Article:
EU Regulatory Costs Double in Ten Years

18.07.2016 -

A study just released by the European Commission, the Cumulative Cost Assessment (CCA) for the EU Chemical Industry shows that the annual cost for chemical companies to comply with key regulations doubled between 2004 and 2014 to nearly €9.5 billion.

When all relevant legislation is cumulated, the study found that the estimated average annual total direct cost borne by six subsectors – inorganic chemicals, plastics, agrochemicals, soaps, detergents and cleaning products, along with specialty chemicals –  is equivalent to around 2% of their turnover and 12% of the value added.

The Commission said the cost of compliance represents as much as 30% of the Gross Operating Surplus (GOS), which can be used as a proxy for profit, indicating that legislation is among the important factors shaping the profitability of the EU chemical industry.

The study included only the most important EU legislation and at the same time excluded national legislation affecting chemicals. The highest cost was shown to be associated with emissions and industrial process legislation, which represents approximately 33% of regulatory expenses, with chemicals legislation next at 29%, followed by workers’ safety at 24%.

EU legislative packages carrying the highest regulatory cost were identified as REACh, Plant Protection Products (PPP) and Biocides. Key cost milestones were seen from the introduction of REACh and Classification, Labelling and Packaging (CLP) legislation in 2007 and 2008 respectively, as well as investment in anticipation of Seveso III in 2012 and phase 3 of the Emissions Trading System (ETS) in 2013.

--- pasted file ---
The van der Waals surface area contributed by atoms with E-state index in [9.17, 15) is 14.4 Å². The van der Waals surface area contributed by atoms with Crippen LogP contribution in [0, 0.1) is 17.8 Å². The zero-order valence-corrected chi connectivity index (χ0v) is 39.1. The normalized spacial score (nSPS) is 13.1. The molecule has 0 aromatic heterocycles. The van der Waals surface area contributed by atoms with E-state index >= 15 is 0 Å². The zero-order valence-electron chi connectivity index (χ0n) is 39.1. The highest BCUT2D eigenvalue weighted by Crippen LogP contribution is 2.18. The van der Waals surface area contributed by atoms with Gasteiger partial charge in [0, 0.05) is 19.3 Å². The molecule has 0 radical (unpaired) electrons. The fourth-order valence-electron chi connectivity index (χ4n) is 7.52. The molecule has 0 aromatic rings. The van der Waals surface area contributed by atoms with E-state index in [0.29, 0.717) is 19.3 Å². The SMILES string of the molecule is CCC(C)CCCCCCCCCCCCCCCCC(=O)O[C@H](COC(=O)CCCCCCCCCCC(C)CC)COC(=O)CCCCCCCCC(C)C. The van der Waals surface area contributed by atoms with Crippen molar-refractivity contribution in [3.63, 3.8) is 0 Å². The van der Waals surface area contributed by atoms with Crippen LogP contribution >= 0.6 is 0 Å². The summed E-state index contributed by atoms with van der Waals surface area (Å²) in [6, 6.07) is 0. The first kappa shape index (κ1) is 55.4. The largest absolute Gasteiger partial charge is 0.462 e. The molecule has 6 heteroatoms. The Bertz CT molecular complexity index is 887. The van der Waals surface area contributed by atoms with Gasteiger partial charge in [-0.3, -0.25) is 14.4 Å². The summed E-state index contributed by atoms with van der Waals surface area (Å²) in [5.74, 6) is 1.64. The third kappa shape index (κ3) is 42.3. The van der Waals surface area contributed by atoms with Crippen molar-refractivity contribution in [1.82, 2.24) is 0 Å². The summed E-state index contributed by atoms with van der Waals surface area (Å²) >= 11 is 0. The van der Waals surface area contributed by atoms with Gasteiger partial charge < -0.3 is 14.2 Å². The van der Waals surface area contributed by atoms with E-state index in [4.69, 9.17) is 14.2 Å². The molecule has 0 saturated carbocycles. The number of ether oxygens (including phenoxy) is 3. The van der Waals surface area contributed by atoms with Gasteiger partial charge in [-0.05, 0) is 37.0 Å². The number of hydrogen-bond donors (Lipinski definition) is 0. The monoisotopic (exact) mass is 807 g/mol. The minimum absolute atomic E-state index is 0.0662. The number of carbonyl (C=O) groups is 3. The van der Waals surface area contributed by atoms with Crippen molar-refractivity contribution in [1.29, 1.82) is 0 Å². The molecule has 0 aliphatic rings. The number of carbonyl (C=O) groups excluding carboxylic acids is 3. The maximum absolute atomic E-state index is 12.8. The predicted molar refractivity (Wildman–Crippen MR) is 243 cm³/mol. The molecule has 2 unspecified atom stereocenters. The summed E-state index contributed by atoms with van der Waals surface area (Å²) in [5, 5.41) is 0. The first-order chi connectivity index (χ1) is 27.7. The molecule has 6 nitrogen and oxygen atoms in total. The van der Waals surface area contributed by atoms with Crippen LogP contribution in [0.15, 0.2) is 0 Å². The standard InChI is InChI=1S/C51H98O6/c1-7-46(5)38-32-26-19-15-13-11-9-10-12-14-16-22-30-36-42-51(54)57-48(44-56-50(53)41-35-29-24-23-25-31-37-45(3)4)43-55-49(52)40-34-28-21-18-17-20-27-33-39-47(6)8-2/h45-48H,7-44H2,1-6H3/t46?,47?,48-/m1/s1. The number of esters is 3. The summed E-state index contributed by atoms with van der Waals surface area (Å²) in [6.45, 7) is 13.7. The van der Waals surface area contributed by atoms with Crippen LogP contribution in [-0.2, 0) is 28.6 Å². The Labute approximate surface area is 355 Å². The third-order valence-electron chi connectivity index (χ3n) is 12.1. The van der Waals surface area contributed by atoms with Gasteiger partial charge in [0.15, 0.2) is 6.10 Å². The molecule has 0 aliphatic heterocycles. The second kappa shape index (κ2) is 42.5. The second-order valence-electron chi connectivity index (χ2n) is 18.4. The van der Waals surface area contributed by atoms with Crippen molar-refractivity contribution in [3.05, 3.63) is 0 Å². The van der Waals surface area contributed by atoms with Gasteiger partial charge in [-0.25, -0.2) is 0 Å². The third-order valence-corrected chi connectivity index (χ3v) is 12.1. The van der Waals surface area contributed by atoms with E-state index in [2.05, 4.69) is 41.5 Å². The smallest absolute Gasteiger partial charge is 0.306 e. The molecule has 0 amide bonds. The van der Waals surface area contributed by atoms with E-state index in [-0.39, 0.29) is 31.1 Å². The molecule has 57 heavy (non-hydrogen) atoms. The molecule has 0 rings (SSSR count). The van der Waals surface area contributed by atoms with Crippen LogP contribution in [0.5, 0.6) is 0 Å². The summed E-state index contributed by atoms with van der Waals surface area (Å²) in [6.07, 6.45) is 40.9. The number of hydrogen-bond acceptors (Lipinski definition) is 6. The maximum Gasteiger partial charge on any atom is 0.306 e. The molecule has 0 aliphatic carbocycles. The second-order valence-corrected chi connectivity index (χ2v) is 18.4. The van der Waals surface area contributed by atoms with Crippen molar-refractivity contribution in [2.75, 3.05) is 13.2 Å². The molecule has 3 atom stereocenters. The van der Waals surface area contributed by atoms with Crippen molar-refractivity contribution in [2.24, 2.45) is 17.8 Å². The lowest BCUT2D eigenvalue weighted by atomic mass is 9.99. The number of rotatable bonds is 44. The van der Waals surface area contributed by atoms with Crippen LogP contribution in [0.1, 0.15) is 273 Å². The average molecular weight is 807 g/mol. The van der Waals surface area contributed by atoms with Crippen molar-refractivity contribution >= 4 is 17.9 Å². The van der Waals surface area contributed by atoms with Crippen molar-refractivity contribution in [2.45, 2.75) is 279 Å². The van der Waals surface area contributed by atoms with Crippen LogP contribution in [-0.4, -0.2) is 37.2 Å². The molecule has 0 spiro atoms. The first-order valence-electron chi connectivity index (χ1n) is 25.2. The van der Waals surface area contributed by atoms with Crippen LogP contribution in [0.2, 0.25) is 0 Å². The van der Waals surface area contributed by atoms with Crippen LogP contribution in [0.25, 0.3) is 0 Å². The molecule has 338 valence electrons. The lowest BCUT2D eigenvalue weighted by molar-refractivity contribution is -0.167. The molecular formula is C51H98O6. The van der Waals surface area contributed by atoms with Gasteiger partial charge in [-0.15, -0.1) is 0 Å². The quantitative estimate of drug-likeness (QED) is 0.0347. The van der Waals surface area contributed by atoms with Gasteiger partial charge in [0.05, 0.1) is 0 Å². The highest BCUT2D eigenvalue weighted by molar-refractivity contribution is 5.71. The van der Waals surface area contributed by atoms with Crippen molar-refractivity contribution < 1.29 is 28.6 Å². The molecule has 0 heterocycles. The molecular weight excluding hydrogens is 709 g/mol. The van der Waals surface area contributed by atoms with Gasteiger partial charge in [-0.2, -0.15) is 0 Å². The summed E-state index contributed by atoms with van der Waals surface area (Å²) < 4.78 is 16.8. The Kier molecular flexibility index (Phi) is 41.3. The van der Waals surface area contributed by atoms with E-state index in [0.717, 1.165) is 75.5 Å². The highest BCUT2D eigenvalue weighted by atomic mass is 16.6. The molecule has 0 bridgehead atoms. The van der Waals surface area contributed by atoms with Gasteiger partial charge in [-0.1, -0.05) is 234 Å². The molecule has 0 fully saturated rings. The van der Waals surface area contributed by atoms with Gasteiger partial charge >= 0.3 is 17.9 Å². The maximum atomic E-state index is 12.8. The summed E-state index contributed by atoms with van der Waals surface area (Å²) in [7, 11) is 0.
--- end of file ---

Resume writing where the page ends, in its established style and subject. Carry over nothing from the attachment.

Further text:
Costs for CLP and REACh will decrease after 2017 and 2018, respectively, the Commission noted; however, the cost of compliance with Biocides and PPPs will continue to grow. Altogether, the chemical industry will also face an increasing cost to comply with stricter emission limits as a result of more ambitious CO2 reduction targets and energy efficiency objectives.

While the study’s findings indicate that costs nearly doubled over the ten-year period, the EU executive said no firm conclusions can be drawn about the impact of regulation on global competitiveness. In a second phase, these costs will be compared with costs in other geographical regions to analyze competitiveness on a broader scale.

Marco Mensink, new director general of the European Chemical Industry Council, CEFIC, said Europe needs to focus on its competitiveness, of which the regulatory burden is a big factor.

CEFIC said it will continue to discuss with EU institutions how the legislative framework can be made more cost-effective and fit for purpose while maintaining high levels of safety, health and environmental protection.